BT-474 and SK-BR-3 breast cancer cells were obtained from the American Type Culture Collection and maintained in DMEM/F12 medium supplemented with 10% fetal bovine serum (Life Technologies/Bethesda Research Laboratories) in a humidified atmosphere containing 5% CO2 at 37°C.

Lapatinib was synthesized and purified according to the published procedure (6). Briefly, we developed a synthesis of lapatinib (free base) with six linear steps. Our first step was to make the mixed ether by the reaction of 2-chloro-4-nitrophenol and 3-fluorobenzylbromide in the presence of K2CO3 in CH3CN, followed by reduction of the nitro group using Fe/EtOAc and HOAc. The aromatic amine was then used in a coupling with 4-chloro-6-iodo-quinazoline [which formed an intermediate between the reaction of 6-iodoquinazolin-4(3H)-one and POCl3] to make the 6-iodo-[4-{(3-fluorobenzyloxy)-3-chlorophenyl}-quinazolin-4-yl]amine. Suzuki coupling of commercially available boronic acid with aryl iodide in the presence of palladium catalyst formed 5-[4-{3-chloro-4-[(3-fluorobenzyl)oxy]anilino}-6-quinazolinyl]-2-furaldehyde in good yield. The title compound was achieved as a purple solid by the reaction of previously made aldehyde with 2-methanesulfonylethylamine followed by reduction with sodium borohydride and purification by flash column chromatography. Stock solutions of lapatinib (10 mmol/L) were prepared in DMSO and stored in aliquots at −20°C.

Western Blot Analysis

Cultured cells were washed twice with ice-cold PBS solution and subjected to lysis in a lysis buffer [50 mmol/L Tris-HCl (pH 7.5), 150 mmol/L NaCl, 1% NP40, 0.5% sodium deoxycholate, 1 mmol/L EDTA, 1 mmol/L sodium fluoride, 1 mmol/L sodium orthovanadate, 1 mmol/L phenylmethylsulfonyl fluoride, 10 μL/ mL phosphatase inhibitor cocktail, and 10 μL/mL protease inhibitor cocktail (Sigma)] for 30 min on ice. Equal amounts of protein extracts (15 μg for HER2 Western blots and 50 μg for other blots) were separated by SDS-PAGE and transferred onto polyvinylidene difluoride membranes (Bio-Rad). The membranes were blocked with 5% nonfat milk in 0.1% Tween 20/TBS solution and then incubated with primary antibodies overnight at 4°C. Primary antibodies were rabbit polyclonal anti-EGFR antibody (Santa Cruz Biotechnology; 1:250), mouse monoclonal anti-HER2/c-neu antibody (Oncogene Research Products; 1:1,000), mouse monoclonal anti–Phospho-EGFR (Y1173) antibody (Santa Cruz Biotechnology; 1:500), mouse monoclonal anti–Phospho-HER2 (Y1248) antibody (Upstate Biotechnology; 1:1,000), mouse monoclonal anti–Phospho-Akt (S473) antibody (Cell Signaling Technology; 1:500), rabbit monoclonal anti–Phospho-extracellular signal-regulated kinase 1/2 (T202/Y204) antibody (Cell Signaling Technology; 1:250), rabbit polyclonal anti–p27 antibody (Santa Cruz Biotechnology; 1:1,000), and mouse monoclonal anti–β-actin antibody (Sigma; 1:5,000). Membranes were washed thrice with 0.1% Tween 20/TBS and then incubated for 1 h with secondary antibodies in blocking buffer. An Odyssey IR imaging system (LI-COR Biosciences) was used to examine the membranes.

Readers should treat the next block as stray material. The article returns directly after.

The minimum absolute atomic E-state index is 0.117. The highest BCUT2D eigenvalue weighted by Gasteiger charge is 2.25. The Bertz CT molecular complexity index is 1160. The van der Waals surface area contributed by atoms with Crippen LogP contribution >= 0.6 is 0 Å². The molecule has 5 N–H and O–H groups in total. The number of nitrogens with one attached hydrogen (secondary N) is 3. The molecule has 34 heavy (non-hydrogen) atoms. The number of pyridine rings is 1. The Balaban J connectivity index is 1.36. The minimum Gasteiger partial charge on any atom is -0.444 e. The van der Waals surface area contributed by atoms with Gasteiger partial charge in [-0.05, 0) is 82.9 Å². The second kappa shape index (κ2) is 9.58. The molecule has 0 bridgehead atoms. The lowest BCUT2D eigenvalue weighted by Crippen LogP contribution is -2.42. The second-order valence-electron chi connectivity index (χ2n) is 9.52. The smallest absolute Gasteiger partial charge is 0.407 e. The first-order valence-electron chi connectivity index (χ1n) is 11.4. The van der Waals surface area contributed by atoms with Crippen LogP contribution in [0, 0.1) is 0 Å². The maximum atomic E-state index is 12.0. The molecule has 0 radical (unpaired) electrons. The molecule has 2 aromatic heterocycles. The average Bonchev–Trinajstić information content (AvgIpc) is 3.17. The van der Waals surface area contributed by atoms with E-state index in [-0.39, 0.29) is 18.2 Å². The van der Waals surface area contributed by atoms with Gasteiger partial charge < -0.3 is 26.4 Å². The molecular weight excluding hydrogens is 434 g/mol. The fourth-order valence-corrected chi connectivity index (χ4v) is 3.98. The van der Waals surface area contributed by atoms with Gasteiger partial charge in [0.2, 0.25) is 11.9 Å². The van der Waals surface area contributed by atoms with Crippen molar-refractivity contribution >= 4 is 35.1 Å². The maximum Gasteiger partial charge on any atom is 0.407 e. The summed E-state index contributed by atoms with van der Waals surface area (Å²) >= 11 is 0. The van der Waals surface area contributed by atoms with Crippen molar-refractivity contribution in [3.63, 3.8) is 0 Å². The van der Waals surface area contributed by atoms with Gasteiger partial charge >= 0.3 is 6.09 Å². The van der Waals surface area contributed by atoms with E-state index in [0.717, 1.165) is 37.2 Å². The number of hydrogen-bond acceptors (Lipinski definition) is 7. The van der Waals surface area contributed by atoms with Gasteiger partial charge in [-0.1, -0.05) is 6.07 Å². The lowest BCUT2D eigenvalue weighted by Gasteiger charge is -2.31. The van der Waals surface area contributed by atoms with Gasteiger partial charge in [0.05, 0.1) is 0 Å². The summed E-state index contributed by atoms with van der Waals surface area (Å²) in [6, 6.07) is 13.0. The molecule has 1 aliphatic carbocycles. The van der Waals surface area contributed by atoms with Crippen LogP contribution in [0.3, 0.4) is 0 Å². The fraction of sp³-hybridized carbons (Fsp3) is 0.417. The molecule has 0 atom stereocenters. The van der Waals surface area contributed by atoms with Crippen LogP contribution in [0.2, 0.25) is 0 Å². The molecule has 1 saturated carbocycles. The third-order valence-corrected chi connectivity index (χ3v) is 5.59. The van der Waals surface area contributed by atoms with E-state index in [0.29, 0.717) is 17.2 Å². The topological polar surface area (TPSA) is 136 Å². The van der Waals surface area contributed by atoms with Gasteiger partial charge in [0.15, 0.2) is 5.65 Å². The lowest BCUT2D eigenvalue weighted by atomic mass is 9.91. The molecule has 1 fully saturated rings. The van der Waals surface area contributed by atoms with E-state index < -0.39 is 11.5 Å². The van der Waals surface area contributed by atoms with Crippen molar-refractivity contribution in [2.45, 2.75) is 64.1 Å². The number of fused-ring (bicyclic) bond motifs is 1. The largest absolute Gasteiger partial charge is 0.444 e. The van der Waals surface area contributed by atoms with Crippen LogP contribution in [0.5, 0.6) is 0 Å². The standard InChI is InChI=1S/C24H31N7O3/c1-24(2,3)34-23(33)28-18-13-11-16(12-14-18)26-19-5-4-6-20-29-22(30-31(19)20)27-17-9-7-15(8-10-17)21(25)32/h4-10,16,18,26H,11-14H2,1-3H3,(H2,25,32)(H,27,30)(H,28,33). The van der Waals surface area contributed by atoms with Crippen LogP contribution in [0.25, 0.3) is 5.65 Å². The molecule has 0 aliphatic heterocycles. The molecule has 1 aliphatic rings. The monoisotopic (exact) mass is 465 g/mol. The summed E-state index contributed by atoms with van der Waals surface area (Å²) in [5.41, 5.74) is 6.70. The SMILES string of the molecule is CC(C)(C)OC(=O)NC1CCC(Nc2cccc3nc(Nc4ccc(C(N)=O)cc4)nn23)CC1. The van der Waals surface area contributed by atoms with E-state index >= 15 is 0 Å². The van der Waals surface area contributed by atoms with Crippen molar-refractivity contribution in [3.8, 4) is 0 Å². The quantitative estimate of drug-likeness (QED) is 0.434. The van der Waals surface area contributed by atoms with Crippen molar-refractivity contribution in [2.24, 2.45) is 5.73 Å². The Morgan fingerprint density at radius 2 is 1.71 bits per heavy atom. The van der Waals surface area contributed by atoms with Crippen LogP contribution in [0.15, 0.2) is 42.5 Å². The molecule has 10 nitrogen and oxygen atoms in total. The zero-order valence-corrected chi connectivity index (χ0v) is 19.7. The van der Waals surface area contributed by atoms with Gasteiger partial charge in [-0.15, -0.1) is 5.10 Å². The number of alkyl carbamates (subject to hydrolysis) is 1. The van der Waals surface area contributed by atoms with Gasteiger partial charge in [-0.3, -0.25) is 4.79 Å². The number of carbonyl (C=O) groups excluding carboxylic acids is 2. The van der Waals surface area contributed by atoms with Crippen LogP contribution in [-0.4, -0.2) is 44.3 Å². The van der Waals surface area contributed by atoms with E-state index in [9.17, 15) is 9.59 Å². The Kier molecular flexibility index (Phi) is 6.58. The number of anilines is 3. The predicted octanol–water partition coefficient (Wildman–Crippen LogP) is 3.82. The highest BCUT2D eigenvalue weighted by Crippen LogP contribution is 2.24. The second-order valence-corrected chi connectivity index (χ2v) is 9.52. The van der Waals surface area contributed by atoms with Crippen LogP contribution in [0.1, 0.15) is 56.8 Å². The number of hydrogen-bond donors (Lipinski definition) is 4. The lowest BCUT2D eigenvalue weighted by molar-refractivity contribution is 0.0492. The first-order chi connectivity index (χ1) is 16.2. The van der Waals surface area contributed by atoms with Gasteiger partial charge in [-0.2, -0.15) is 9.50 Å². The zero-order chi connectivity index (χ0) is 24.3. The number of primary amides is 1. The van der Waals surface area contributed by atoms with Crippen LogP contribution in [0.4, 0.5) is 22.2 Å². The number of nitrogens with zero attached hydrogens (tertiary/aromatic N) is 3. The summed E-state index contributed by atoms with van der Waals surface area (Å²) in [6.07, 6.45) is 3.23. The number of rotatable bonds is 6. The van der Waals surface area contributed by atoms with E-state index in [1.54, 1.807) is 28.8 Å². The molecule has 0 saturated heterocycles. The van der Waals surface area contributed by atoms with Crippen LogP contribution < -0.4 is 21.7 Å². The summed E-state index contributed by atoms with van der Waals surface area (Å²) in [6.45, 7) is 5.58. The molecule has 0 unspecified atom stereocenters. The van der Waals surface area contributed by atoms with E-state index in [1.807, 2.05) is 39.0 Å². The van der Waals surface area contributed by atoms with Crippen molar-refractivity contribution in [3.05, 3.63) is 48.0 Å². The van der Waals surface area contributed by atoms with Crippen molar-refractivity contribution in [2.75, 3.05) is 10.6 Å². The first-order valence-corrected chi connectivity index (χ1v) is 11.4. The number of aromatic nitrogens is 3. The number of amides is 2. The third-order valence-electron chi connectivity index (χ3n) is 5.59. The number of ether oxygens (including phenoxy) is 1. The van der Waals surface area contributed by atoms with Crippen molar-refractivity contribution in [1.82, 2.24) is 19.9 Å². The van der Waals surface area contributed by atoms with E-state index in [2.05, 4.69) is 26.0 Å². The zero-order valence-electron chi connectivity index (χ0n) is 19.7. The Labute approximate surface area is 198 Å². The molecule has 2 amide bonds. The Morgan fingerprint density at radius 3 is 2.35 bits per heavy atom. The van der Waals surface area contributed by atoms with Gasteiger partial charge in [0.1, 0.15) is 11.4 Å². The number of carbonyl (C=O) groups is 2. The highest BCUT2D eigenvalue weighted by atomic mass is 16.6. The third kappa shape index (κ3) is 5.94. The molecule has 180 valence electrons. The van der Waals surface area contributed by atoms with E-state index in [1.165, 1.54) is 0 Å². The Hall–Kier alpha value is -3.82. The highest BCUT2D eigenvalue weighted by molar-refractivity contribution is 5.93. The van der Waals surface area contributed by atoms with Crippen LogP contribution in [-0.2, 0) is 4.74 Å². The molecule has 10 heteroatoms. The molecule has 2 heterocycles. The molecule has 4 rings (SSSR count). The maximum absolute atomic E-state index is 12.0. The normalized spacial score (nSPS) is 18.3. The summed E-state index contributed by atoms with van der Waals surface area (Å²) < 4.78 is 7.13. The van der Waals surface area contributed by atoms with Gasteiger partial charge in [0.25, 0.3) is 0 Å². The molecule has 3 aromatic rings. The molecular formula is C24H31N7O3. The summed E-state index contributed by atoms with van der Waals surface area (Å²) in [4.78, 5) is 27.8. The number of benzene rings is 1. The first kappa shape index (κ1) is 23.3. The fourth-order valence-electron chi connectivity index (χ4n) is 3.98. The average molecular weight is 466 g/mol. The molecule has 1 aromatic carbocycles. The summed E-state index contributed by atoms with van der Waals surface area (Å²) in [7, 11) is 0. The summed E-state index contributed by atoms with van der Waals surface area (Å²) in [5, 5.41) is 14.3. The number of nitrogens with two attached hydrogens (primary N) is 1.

WST-1Assay

Cell viability was assayed by application of cell proliferation reagent WST-1 (Roche Applied Science). A cell suspension of 4,000 cells per 90 μL was seeded into each well of a 96-well plate and cultured overnight, after which, 10 AL of lapatinib solution at a final concentration of 0.001, 0.01, 0.1, or 1 μmol/L was added to the individual wells. After 3 d of lapatinib treatment, 10 μL of the ready-to-use WST-1 reagent was added directly into the medium, the plates were incubated at 37°C for 30 min, and absorbance was measured on a plate reader at 450 nm. All experiments were done in triplicate. Cell viability was calculated as the percentage of cells killed by the treatment as measured by differences in absorbance of treated and untreated wells. Median inhibitory concentrations were determined from these calculations.

siRNA Knockdown

ON-TARGET plus siRNA SMART pools against EGFR, HER2, and scrambled control were purchased from Dharmacon Research, Inc., and RNA interference assay was done according to the manufacturer’s protocol. Briefly, cells were seeded in 6-well culture plates at 30% confluence in DMEM/F12 medium supplemented with 10% fetal bovine serum. The next day, cells were transfected with siRNA at a final concentration of 100 nmol/L by using Oligofectamine (Invitrogen).